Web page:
Black is Beautiful

Drug dealers, gang bangers, fatherless, welfare dependent, prisoners are some of the images that the media bombard us with. When faced with these images on a daily basis many of us begin to accept them and have lower life expectations of ourselves. In essence we are letting the stereotypes of others define who we are rather than defining ourselves. The positive images of African Americans is often that of athletes and hip hop stars implying that their are limited roads to success within the African-American community. Protest against social injustice by African Americans stars is spun as unpatriotic  and done by individuals who are fortunate that society has given them so much. Notice I said given not earned because for many the thought of the African American working hard and earning their position in society is a foreign concept. As Cater G. Woodson said to handicap a student by teaching him that his black face is a curse and that his struggle to change his condition is hopeless is the worst sort of lynching.”

1984 brought us the Cosby Show centered on the lives of the fictional Huxtables obstetrician Cliff his lawyer wife Claire, and their children Sondra, Denise, Vanessa and Rudy, and son Theo. The show was unique in that not only did it depict an upper middle class African American family, we had seen that before on shows such as the Jeffersons, but one that was led by not one but two professionals. They were portrayed as simply a family residing in Brooklyn, not a African American family simply a family. They were not the exception to the rule rather they were just another successful family.  The Huxtables showed us that African Americans can achieve, can be successful, can be a mother and a father who have children who attend college because isn’t that what all kids do when they graduate high school. They were the embodiment of what all American families white and black strive to be.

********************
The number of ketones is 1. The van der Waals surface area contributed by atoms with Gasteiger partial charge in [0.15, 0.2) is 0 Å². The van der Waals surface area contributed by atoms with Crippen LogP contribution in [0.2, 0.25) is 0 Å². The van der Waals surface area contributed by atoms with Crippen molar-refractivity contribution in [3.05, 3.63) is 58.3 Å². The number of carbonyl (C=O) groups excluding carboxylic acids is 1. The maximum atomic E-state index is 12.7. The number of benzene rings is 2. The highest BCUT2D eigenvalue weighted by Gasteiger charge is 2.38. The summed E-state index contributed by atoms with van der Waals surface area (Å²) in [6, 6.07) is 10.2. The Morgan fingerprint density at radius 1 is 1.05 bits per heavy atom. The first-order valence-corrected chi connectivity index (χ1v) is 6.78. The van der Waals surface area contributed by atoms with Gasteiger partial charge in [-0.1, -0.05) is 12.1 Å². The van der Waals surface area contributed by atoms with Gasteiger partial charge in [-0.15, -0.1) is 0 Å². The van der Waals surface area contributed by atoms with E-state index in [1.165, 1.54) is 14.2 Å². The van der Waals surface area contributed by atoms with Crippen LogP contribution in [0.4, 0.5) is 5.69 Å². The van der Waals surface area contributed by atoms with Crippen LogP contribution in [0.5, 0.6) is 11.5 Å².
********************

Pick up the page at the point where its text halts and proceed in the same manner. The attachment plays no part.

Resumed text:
2008 brought us Barack Obama who against all odds became America’s first African American President. Something many of believed we would never live to see. He was a highly educated man of color and a dedicated husband and father.  While in office some media outlets looked to marginalize his accomplishments, question his citizenship and disintegrate his character but thanks to his magnetic personality and superior oratory skills President Obama was able to overcome media attempts to downplay or mischaracterize him. He represented himself with a class and dignity rarely seen by a politician and won respect and admiration not only from Americans but world wide. His wife Michelle  a strong, educated, beautiful woman of color, so much so that the thought of her running for President today does not seem out of the realm of possibility, was also at times a victim of certain media outlets attempt to paint the Obama’s in a poor light. But like her husband she too possessed a magnetic personality and superior oratory skills which easily allowed her to deflect any negativity aimed at her. The Obamas represented what is possible for all African Americans. No longer was it a fantasy to tell your child they could grow up to be President because it has been accomplished and with accomplished with dignity and class.

2018 brought us the hugely success Marvel movie Black Panther. Movie theaters were packed with people of color young and old, men and women, some who hadn’t been to a movies in years. They left the theater not only entertained by the movie itself but with a pride of their culture. Wakanda after all was undeniably African. Its citizens highly educated, its women depicted as strong and beautiful, its men strong and dedicated to family. Wakanda forever became a calling card of many because the imaged world of Wakanda represented a look at what African Americans could be. That we could fly above the clouds and achieve greatness.